For a long time – well, since I first read the books, in fact – I have debated and wondered on the role of one Samwise Hamfast Gamgee in the Lord of the Rings. I am going to try to put pen to paper (this I have done) in an effort to answer this question. Obviously, the other major contestant for the ‘Hero’ badge is Frodo; but there is also Aragorn and indeed Gandalf. There are lots of factors, as the books are complex, but I will mainly be focusing on the relationship between Sam and Frodo.
For me, Sam’s shining moment comes in the second book (or third film) when Frodo is stung by Shelob. Sam takes up the ring when he hears the orcs coming, and in full knowledge of his own choice. Thinking that his master is dead, Sam resolves to continue the quest in the face of all the odds. This, I think, is a mark of his character: he does not allow himself to be overwhelmed with grief, as he has full right to, but stands up to do the deed at hand. Sam is truly prepared to give his life to a quest he never really wanted to go on, one that he simply followed his master in footing.
Sam is one of the three ringbearers to give up the ring voluntarily (the others being Bilbo Baggins and Tom Bombadil). I do not say willingly, for it was not so for Sam, but voluntarily. Frodo, as we know, gives in at the end and does not give the ring away (destroy it), but try to claim it as his own (as did Isildur). Does this make Sam stronger than Frodo? Perhaps. Sam does not carry the ring for nearly as long as Frodo, so it likely has not affected him as much. Sam knows the damage that the ring is causing his master and I think he is simply reluctant to re-expose him to it. Frodo’s health is paramount in Sam’s mind, likely before even his own. In this, Sam is truly selfless.
There is little time throughout the series that Sam is not at his master’s side. When Frodo sets off for Mordor without him, and when Frodo sends him away at Cirith Ungol being the main examples (and neither Sam’s fault, either). Sam is the guardian protector of Frodo, and is always close enough to spring to his aid, as in Ithilien. Sure, he’s fairly clumsy, but as Aragorn says, he is well called ‘Samwise’ (although the word itself means ‘simple minded or ‘half minded’.. doh!).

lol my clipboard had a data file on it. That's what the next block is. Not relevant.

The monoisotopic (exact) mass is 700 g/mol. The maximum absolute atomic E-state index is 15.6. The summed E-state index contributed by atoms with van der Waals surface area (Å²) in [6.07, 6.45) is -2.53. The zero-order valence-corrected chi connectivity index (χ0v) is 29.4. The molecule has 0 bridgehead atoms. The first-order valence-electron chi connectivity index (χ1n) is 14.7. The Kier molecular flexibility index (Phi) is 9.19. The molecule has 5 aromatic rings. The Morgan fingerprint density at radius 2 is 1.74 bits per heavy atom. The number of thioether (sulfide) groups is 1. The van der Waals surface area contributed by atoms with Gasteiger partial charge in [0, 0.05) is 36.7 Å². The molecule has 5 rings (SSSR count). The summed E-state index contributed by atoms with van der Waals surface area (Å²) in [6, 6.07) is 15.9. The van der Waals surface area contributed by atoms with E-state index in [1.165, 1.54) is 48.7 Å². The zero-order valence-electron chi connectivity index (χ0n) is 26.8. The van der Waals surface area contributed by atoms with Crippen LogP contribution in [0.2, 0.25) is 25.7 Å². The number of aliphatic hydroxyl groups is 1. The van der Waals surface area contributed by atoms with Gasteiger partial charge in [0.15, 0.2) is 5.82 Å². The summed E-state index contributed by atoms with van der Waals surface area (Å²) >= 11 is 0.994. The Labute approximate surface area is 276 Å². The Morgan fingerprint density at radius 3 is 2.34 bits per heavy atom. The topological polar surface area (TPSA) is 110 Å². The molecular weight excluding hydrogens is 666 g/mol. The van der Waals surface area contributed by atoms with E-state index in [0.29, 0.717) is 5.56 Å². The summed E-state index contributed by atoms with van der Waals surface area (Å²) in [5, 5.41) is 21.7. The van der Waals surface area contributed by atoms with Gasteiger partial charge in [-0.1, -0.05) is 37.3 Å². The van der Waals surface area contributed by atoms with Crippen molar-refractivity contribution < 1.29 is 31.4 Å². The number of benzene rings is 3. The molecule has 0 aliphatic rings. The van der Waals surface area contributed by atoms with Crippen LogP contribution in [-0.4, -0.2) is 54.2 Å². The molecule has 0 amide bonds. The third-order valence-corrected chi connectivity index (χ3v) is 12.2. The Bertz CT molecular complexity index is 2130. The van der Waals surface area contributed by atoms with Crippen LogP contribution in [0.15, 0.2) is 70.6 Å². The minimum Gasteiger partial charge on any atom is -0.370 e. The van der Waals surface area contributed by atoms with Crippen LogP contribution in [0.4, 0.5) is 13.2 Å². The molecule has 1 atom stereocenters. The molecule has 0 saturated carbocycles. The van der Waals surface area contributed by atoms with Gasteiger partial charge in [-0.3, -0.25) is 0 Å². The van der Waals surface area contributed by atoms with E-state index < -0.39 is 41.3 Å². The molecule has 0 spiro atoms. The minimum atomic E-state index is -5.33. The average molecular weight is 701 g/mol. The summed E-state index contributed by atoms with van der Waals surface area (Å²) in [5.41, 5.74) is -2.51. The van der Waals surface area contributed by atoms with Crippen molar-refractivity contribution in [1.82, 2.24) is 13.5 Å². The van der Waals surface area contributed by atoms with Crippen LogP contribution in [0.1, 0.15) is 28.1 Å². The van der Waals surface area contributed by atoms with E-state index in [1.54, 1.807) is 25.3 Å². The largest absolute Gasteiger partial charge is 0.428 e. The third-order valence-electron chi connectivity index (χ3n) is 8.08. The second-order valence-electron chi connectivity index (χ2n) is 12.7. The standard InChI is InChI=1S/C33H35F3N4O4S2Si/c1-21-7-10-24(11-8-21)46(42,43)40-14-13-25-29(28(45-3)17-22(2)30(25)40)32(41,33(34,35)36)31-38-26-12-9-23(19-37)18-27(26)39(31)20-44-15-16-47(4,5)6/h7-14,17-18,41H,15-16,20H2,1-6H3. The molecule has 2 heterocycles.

Sam is no fool. He may not truly understand what he is seeing, but he sees Gollum for what he is right from the start. Sam is of a gentle persuasion, but not towards Gollum. Sam is strongly inclined against anything that may cause his master harm, and Gollum seems to make him see red. Obviously, he is respectful of Frodo, and brings no harm, to Gollum. He is vigilant, however, and takes very good care of his master.
Now, let’s take a look at the ways Sam is not the true hero of the Lord of the Rings.
At first, Sam isn’t very clued in as to what’s going on. He goes to Rivendell with Frodo to escape the wrath of Gandalf, and goes from Rivendell because he has grown overmore fond of Frodo on their journey, and worries about him. Frodo understands more of the sacrifice he must make at the time of setting out. Sam does not truly understand, and I feel that if he did, he might have stayed in the Shire, thank you very much.
I think the most important point is that it is Frodo whom carries the ring pretty much all of the way, and Sam just cannot understand what that is like, despite carrying it himself for a little while. Frodo is changed by the ring in a way that Sam is not. We must give Frodo due credit for this. Frodo sacrifices his life to the quest, and even though he lives, he is scarred and must leave for Valinor. Sam still nurses hopes of returning to the Shire even as they lie dying on Orodruin, the ring gone. Tolkien says that Sam also departed to Valinor three months after the death of his wife, him being of 102 years then (49 of these Sam spent as mayor of the Shire). It may interest you that Sam rides for the havens on September 22nd, the same date as the Long Awaited Party, and thus Frodo’s birthday also. Sam, however, leaves middle Earth in the hope of seeing again the master and friend whom he loves, and not for illness or pain.
My final point is somewhat linked to the first anti-Sam point. Frodo is more understanding, but Sam is more naive at the start of the story. Frodo accepts the mission through necessity, whereas Sam still wants ‘to go and see the elves’ and go ‘there and back again, just like Mister Bilbo did’. I don’t think we can hold this against him, but it is a point to be made.
I think, for me, Sam is the hero of Lord of the Rings. He is everything a hero should be: solemn, humble, loyal, understanding and true. I don’t think Frodo would have managed without him, and whilst Frodo is the main character, this does not make him the all time hero. He may carry the ring, but when he stumbles it is Sam that keeps him stable, and carries him up the mountainside. The pair are the best of friends, and rely on each other without question, but it is Sam whom shines for me. What about you?
Que pensive stare..